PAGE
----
Community Opinions

COMMUNITY OPINION: An open letter to the community and Board of Supervisors

Aromas resident Laura Stampleman shares her thoughts about the economic and physical health/wellbeing of San Benito County during the COVID-19 pandemic.

This community opinion was contributed by Aromas resident Laura Stampleman. The opinions expressed do not necessarily represent BenitoLink or other affiliated contributors.

Before March 3, we had Measure K. A ballot measure designed to halt a new zoning ordinance that was applied to four commercial projects at currently developed locations on Highway 101.

Today, on March 24, the world has utterly and forever changed.

Now that COVID-19 is here and spreading, we face drastic and dire challenges. People are getting sick. Some are dying. Shelter-in-place mandates affect our seniors and families, and compromise the ability of many to obtain the basic necessities, particularly those living paycheck-to-paycheck. Jobs have already been lost as industries are hit with a series of devastating blows. Many more businesses are expected to collapse. People are forced to make once unthinkable decisions that will have a lasting impact on their lives and the lives of others for the unforeseeable future. Many local businesses that have supported our community may reopen, but many more on razor-thin margins will be crippled and may never recover. Daily life has been completely upended, and all indications suggest that this will only get worse before it gets better. No one is immune to the economic impact of COVID- 19, particularly not smaller, less financially stable counties like San Benito County.

So today—just three weeks after the primary—we have a whole new set of circumstances that brings a whole new set of challenges that we haven’t even begun to comprehend. Like what happens when millions of people fall behind on their debts?

COVID-19 is pushing an economy that was already approaching a recession, and all of this is unfolding in a contentious election year for San Benito County. That means we, the residents and voters, can no longer remain in the dark about the ongoing and rapidly escalating financial crisis in San Benito County. To stay in the dark about these serious issues is just plain dangerous. It’s time for all of us—including our “No on K” brothers and sisters—to move beyond binary choices, obstacles and lawsuit, to stop crushing the morale and productivity of the people who work on our behalf every day, and to band together to create sustainable public agencies that ensure the protection of our people right now. We need compassionate leadership to ensure a safety net is in place for us all, including protections for our most vulnerable. At the same time, we need a compassionate community that is determined to see San Benito County recover economically as quickly as possible.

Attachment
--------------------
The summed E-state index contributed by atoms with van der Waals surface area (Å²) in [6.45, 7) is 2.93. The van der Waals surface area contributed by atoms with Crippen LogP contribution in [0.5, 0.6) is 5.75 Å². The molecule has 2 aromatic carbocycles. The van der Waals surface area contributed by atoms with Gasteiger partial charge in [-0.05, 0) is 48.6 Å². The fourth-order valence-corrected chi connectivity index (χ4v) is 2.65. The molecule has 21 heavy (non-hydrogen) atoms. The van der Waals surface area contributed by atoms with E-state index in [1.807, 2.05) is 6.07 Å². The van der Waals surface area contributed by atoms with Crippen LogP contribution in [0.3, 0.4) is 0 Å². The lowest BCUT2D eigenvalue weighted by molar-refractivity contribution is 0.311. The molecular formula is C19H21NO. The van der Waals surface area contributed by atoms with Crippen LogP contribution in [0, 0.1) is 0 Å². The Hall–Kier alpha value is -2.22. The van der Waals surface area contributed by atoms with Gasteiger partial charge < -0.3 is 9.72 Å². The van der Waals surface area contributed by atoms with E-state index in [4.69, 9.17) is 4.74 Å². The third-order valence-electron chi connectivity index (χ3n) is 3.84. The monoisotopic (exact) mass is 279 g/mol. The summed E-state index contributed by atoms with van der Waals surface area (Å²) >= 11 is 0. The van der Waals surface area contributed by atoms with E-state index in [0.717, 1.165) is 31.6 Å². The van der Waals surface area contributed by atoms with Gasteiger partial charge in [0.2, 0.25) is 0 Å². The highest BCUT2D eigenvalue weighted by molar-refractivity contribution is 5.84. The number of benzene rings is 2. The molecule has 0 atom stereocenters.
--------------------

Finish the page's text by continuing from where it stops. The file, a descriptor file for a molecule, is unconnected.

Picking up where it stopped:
To that end, I am calling on our Board of Supervisors and community to protect the public’s health by making way for socially, environmentally sound economic development. I ask that the county honor the Betabel application received, and to apply the legal C-1 zoning ordinance immediately. I also ask the county to hold the landowner and developer of this project accountable throughout development to ensure our people and our planet are protected, and to reassure an untrusting public to the extent possible.

Yes, I know the people spoke with Measure K before COVID-19, and now, I am speaking on behalf of many others in the midst of COVID-19 because this pandemic brings unimagined and intolerable pressure on our community. Our needs today are much deeper and more critical than ever before. We know that COVID-19 will not stop until we have a vaccine, and projections indicate that we are one-two years out from putting this virus behind us. At this time, we must expand our capacity for responsible economic development, not retract it. This is not the time to eliminate the few opportunities we have for potential jobs and sales tax revenues that are needed to support essential services and our people. This is a time we must work together despite our differences.

I am grateful to county leadership for allocating emergency funding that allowed for the immediate hiring of a public information officer, and I urge the county to elevate the priority of finding a full-time public health officer so that this longstanding unresolved issue is remedied.

Our county is facing profound employment and economic impacts, and those impacts will disproportionately affect our vulnerable people who haven’t made the gains to weather this storm. We need to be prepared to meet these challenges and the many more to come, and that means creating and offering sustained responses. We cannot expect to successfully protect our people without working together to make our economy a top priority.

Dr. Laura Stampleman

Oncologist and Aromas Resident


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Laura Stampleman